Before the Revd Hudson Heaven little is really known of Lundy’s ecclesiastical history apart from the fact that it has never been a parish in its own right nor part of any other parish and there seems to have been long gaps between incumbents. The Revd John Ashley, founder of the Missions to Seamen mentions in his diary that from 1842 – 64 there was no clergyman on the island and that he made regular visits. However in 1864 the Revd Hudson Heaven returned to the island undertaking the cure of souls unofficially and without a church. From 1897 he was Minister in Charge and had the courtesy title of Vicar. He never received a stipend. After his retirement to Torrington in 1911 clergy were appointed by the see of Exeter. During his time in 1885 a temporary corrugated iron structure was erected to serve as a church but following a family bequest, in 1887 the new stone church of St Helen’s was built.
The church still serves the island today though it is in major need of repair. An appeal has been launched to raise £4000, 000 to refurbish the church and develop part of the site into a centre for exhibitions and lectures and a refuge for visitors during poor weather [much needed!]. [See details of appeal]
I very much liked the piece that the organizers have written in their appeal leaflet. ‘St Helen’s will continue to be the religious and spiritual centre for Lundy and its many visitors. St Helen’s was the vision of the Revd Hudson Heaven. He, like us, believed that Lundy provides a vision of heaven, a thin place where time can take on a different meaning. Christians have long appreciated the island’s spirituality and we welcome people of all faiths and none to find inner peace here’. I can’t help thinking that the Revd Heaven would have approved.
Moving on to the subject of outer rather than inner illumination Lundy’s three lighthouses have an interesting history. Foundations for a lighthouse were laid in 1796 but it was not built until 1819.
The Old Light at Beacon Hill was the first to be built. It was designed by Daniel Asher Alexander who was the principal Architect of Maidstone and Dartmoor prisons, however because the lighthouse was situated 469 feet above sea level, the highest base for a lighthouse in Britain, the light was often obscured by fog, to counter this problem a fog signal battery was built in around 1861. However owing to ongoing complaints about the difficulty of sighting the light the lighthouse was abandoned in 1897 when the North and South Lundy lighthouses were built. Today the Old Light contains self-catering accommodation whilst the island continues to be served by the North Light which is built on top of the old fog horn building and the South Light which can be seen as a small white dot from Hartland Point.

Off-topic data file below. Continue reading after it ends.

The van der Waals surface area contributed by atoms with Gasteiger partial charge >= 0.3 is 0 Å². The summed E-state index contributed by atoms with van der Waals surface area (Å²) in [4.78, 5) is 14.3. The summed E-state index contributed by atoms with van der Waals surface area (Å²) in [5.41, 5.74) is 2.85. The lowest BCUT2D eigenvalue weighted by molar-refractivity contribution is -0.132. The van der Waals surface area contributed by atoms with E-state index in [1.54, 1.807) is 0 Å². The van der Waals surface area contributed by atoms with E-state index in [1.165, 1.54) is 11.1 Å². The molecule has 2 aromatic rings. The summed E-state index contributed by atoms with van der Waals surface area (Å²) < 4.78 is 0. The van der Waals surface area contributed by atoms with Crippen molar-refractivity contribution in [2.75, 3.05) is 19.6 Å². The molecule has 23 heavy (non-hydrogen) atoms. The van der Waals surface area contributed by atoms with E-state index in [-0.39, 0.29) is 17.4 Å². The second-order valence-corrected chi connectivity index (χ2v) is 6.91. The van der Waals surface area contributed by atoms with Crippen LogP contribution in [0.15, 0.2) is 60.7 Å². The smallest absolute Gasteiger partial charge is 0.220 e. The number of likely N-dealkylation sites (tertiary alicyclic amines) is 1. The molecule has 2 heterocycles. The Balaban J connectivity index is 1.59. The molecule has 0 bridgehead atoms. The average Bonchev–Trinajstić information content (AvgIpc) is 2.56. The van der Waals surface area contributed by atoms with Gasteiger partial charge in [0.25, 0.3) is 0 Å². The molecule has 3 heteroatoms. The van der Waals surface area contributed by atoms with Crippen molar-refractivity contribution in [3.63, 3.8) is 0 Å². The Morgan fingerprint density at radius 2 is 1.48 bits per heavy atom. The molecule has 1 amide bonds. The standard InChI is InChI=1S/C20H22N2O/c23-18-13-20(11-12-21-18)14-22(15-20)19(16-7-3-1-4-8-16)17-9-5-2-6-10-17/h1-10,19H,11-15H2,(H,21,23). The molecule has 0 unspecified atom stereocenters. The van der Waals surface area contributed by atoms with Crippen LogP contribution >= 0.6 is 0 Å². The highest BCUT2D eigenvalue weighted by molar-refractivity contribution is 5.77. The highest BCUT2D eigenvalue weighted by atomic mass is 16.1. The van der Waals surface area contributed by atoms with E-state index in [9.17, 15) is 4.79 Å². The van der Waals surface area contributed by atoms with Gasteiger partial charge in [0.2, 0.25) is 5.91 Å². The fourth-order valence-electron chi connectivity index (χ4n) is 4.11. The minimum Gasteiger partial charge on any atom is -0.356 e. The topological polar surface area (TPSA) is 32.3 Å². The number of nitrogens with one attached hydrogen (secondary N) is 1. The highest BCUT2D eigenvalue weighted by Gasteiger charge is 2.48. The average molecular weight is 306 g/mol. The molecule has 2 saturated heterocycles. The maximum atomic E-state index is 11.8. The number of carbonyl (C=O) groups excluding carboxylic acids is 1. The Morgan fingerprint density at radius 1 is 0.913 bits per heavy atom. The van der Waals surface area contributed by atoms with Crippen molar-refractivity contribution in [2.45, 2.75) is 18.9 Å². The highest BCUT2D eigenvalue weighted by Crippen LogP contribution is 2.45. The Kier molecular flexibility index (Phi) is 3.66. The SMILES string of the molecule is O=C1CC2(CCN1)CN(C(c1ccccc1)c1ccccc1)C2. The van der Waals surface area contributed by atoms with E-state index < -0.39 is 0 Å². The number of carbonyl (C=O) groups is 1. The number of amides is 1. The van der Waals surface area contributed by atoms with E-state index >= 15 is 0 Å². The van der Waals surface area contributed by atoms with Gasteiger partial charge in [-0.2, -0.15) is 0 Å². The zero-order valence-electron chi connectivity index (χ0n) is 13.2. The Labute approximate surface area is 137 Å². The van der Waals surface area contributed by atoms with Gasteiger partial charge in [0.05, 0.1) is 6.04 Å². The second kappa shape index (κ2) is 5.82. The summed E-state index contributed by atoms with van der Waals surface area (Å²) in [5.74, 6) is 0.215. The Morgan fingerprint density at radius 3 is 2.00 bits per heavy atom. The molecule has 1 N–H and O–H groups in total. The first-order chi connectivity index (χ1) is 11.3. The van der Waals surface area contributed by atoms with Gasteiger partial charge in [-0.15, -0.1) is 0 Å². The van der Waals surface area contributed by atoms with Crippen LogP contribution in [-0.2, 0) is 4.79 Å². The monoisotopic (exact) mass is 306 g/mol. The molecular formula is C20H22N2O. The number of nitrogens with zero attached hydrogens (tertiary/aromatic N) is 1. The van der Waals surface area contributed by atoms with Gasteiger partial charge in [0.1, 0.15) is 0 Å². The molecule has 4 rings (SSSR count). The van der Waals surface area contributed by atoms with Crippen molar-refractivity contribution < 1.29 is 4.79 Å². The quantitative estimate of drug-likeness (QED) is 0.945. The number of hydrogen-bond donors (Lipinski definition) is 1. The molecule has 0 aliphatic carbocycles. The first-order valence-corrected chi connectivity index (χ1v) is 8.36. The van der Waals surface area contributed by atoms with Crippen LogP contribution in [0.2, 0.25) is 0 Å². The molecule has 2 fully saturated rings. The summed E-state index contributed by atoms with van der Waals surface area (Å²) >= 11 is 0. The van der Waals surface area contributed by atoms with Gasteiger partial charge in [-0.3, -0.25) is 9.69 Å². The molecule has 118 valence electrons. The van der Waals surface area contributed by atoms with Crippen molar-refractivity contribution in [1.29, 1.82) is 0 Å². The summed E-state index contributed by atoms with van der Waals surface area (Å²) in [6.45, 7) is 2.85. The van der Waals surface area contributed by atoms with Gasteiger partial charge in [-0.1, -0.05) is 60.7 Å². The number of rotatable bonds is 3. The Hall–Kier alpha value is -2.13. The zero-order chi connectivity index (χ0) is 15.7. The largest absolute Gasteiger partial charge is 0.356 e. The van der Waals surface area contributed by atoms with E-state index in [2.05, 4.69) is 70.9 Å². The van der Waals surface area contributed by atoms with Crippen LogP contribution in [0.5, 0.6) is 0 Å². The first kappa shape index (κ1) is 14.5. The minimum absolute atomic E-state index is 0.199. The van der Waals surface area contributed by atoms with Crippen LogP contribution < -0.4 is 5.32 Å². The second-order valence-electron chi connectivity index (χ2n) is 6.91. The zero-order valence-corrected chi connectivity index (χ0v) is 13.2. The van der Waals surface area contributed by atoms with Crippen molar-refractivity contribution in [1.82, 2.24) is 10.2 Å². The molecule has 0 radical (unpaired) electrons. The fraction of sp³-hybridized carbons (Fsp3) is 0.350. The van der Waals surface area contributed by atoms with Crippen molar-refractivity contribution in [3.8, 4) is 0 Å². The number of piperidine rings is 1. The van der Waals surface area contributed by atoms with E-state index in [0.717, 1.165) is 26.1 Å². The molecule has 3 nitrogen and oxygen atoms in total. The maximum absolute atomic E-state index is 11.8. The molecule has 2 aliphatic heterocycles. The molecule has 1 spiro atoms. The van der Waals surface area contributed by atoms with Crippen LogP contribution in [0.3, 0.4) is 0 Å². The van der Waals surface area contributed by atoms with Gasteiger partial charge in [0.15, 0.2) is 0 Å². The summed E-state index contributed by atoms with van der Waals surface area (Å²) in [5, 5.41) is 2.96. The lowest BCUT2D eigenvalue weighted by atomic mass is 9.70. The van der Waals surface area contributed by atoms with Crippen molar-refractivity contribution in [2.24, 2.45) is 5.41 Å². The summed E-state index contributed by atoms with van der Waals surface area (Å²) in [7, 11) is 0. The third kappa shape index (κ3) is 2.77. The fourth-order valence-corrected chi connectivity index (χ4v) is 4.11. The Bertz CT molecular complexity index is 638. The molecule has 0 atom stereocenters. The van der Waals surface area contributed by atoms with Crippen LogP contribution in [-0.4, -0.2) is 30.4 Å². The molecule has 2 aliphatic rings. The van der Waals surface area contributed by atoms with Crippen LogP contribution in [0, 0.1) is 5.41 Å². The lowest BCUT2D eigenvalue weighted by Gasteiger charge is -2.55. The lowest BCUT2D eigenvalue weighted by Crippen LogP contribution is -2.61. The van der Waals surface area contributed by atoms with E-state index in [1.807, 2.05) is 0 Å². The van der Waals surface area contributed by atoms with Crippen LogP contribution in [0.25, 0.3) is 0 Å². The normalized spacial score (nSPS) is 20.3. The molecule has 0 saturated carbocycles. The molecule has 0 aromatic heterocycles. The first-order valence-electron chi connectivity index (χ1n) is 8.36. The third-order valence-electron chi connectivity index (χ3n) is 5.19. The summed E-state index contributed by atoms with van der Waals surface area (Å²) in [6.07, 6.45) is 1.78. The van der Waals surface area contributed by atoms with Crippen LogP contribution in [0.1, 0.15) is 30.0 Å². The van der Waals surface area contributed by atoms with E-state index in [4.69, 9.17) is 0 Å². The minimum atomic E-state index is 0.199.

Despite our long journey we found Lundy to be a fascinating place. It has the feel of being a natural fortress and its tempestuous history is no doubt matched by tempestuous storms in the winter months. It is also a peaceful spot and more remote than I thought it would be, I would imagine it is the kind of place that people either fall instantly in love with or come once and never wish to return (rather like Sark in this respect). On the day we visited we enjoyed meeting the wild ponies, not quite sure how wild they actually are! We marvelled at the changing light on rock formations fashioned over millions of years and the beautiful ruggedness of the place. We also caught a glimpse of our old friends the seals and on the way home a pod of Dolphins accompanied the boat. I hope St Helen’s church is successful with its appeal their vision for a refurbished church and visitor centre would add greatly to the island. As we said farewell to Lundy we felt it was truly a thin or liminal place, a little taste of heaven on earth in the middle of the Bristol Channel and indeed of a busy world.
Looking at the light dancing on the sea bringing different shades to the rocks reminded me of a poem by R.S. Thomas where he writes about the light on a field and of taking time to turn aside from the busy world in order to discover a glimpse of God’s presence in the sights and sounds around him.
The Bright Field by R.S. Thomas.
I have seen the sun break through,
to illuminate a small field
for a while, and gone my way
and forgotten it. But that was the pearl
of great price, the one field that had
the treasure in it. I realize now
that I must give all that I have
to possess it. Life is not hurrying
on to a receding future, nor hankering after
an imagined past. It is the turning
aside like Moses to the miracle
of the lit bush; to a brightness
that seemed as transitory as our youth
once, but is the eternity that awaits you.